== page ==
He is appointed by the State mainly for the purpose of collecting the revenue. He is liable to be suspended or removed by the State .....Apart from the collection of revenue his general duties are preservation of village boundaries, trees and forests, vigilance over crimes and offenders and other suspicious persons, settling fallow lands and vacant holdings and carrying out the orders of the Ruler for the proper administration of the village'.
The Election Tribunal in this case came to the conclusion that a Sarbarakar in Athamallik is not a holder of an office of profit mainly on the grounds that he is not paid by the State as he gets his remuneration from out of the collections of the revenue made by him to a particular percentage; that in some cases salami is taken from him at the time of appointment; and that the appointment is based, upon the right of heredity. But as it is clear that the Sarbarakar is appointed by the State and is removable by the State, the, tests laid down by the Supreme Court apply and it should be held that a Sarbarakar is a holder of an office of profit under the State, especially in view of the fact that their Lordships of the Supreme Court observed that payment from a source other than Government revenue is not always a decisive factor. The duties of the Sarbarakar also, as can be seen from the Kabuliyat, clearly indicate that he is a public servant. He is liable to realise any other dues of the State, if so ordered by the State authorities; he is liable to supply the State such articles as are required by it at the appropriate rate; he is to look after the State properties in the village; he is required to send information to the police if any cognizableoffence is committed in any Sarbarakari village and is also empowered to arrest all the culprits andother persons who have either committed serious offence or have been suspected for the aforesaid reason. Mr. Misra, learned counsel for the respondent contends that the conditions as laid down in Ext. 9 ought not to be relied upon, as Ext. 9 is only a certified copy of the Kabuliyat executed by respondent No. 3 in favour of the Ruler of Nayagarh, the original not having been summoned for by the appellant and the Patta granted to respondent No.5 not being in evidence. In para 6 of the election petition, the appellant stated :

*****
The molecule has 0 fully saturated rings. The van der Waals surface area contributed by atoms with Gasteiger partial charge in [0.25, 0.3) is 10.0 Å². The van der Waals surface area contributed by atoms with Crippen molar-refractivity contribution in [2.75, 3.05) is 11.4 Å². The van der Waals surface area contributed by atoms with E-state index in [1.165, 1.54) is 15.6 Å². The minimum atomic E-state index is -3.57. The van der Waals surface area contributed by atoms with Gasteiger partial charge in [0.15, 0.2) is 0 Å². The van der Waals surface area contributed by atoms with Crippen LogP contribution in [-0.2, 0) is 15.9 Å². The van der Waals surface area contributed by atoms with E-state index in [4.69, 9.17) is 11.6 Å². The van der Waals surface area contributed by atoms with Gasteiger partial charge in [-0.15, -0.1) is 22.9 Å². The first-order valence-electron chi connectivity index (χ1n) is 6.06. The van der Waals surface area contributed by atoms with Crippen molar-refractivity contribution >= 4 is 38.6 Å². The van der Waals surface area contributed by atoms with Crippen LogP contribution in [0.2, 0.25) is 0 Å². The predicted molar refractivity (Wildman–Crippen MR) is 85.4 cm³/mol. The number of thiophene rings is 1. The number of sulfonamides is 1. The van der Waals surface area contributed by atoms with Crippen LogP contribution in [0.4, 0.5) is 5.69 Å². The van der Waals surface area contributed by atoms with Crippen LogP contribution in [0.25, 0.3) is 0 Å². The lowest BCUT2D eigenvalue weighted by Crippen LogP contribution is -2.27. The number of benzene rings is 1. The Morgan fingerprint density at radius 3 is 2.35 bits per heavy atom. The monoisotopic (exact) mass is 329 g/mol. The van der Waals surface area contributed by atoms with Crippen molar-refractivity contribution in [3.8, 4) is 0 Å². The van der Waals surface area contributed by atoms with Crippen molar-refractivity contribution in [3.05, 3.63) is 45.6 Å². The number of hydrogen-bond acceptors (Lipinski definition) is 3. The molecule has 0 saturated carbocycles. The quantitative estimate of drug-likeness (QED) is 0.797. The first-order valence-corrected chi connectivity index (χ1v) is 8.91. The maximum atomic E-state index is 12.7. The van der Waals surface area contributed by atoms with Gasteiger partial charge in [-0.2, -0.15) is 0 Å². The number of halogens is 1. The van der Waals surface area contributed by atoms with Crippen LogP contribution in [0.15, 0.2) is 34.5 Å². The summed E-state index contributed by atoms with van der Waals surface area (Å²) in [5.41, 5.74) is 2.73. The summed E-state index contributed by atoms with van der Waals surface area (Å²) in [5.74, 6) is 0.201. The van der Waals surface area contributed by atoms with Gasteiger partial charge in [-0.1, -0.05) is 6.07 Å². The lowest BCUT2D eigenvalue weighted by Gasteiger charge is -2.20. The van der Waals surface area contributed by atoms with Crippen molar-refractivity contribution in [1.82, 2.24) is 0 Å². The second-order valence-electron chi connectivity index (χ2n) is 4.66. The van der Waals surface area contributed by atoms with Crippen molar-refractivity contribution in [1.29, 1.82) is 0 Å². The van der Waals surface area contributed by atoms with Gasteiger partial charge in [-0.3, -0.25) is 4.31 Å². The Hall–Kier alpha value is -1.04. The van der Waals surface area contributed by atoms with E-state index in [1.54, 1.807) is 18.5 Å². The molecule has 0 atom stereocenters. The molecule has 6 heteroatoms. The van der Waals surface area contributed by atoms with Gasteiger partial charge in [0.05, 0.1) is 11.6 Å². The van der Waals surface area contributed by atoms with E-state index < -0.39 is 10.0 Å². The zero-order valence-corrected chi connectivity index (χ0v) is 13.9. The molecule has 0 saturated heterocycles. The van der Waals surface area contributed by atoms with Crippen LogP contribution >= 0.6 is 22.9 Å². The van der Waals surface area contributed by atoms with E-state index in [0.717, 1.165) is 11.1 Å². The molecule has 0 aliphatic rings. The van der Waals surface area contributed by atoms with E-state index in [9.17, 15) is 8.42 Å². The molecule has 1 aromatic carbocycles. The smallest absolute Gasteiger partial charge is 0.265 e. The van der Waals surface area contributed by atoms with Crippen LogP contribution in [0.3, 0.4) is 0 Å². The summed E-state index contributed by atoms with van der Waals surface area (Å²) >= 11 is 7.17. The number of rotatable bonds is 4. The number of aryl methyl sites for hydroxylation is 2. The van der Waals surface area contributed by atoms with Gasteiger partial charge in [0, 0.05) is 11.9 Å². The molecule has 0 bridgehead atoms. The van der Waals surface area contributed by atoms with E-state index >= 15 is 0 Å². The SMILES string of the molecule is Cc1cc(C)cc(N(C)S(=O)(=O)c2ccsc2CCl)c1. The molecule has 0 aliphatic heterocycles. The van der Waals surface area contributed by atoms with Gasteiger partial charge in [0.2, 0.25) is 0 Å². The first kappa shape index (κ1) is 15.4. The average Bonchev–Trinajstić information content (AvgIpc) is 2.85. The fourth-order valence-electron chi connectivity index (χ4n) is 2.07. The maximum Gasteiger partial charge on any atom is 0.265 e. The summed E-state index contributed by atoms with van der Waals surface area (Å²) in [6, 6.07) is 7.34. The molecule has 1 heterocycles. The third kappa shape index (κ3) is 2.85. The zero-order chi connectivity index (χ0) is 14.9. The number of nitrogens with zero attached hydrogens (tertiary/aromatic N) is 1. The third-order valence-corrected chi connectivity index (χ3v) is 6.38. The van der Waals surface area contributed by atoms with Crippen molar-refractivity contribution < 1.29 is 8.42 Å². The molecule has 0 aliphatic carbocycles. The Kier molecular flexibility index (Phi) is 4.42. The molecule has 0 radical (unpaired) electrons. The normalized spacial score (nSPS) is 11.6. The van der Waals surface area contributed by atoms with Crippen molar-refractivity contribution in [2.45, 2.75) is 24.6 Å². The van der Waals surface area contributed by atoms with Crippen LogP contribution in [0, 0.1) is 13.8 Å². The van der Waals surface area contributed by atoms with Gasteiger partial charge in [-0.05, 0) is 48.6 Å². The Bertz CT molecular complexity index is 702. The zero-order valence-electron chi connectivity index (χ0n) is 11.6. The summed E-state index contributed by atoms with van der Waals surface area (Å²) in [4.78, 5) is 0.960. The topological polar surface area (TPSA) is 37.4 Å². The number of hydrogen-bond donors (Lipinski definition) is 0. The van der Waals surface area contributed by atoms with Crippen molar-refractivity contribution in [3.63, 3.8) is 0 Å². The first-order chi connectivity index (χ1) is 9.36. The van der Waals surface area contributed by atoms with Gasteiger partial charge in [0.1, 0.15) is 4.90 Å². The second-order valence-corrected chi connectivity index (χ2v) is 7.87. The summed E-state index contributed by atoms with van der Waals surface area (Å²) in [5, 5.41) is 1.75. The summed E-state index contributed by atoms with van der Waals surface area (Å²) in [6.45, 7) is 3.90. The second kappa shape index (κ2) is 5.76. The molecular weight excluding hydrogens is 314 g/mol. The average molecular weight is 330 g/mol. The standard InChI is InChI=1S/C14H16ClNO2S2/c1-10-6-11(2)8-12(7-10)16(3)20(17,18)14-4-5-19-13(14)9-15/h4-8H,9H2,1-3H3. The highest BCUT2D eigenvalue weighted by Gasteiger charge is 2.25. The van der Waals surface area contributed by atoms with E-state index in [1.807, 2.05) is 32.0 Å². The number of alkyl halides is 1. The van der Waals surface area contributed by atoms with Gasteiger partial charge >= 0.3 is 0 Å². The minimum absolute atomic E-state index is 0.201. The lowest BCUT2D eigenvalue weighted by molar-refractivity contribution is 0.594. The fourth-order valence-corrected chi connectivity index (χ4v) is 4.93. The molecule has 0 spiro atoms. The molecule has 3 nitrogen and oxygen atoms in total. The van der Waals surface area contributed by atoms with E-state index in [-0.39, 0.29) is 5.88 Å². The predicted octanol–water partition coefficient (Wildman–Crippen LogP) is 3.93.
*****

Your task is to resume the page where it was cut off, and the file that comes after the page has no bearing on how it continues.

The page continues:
'Respondent No, 3, has been and is, a Government Sarbarakar of ten villages named in the schedule below and according to the terms of the appointment, receives as remuneration from the 'State 'Government, a commission on the basis of the collections of rent and cess from the mouzas field in his charge. He has been, and is, working as a State Accountant in respect of all duties connected with the Sarbarakari to which he is appointed. The terms of appointment and remuneration are contained in the Sarbarakari Patta and Kabuliyat executed in respect of his Sarbarakarship'.
This allegation in the petition is not traversed inthe written statement of respondent No. 3. The appellant-petitioner also filed an application before the Tribunal on 24-8-57 to summon the original agreement and that petition was rejected and hence he filed a certified copy of the Kabuliyat which was marked Ext. 9. In the case of Sudhakar Misra v. Nilkantha Das, AIR 1936 Pat 129 (K), a Division Bench of the Patna High Court held :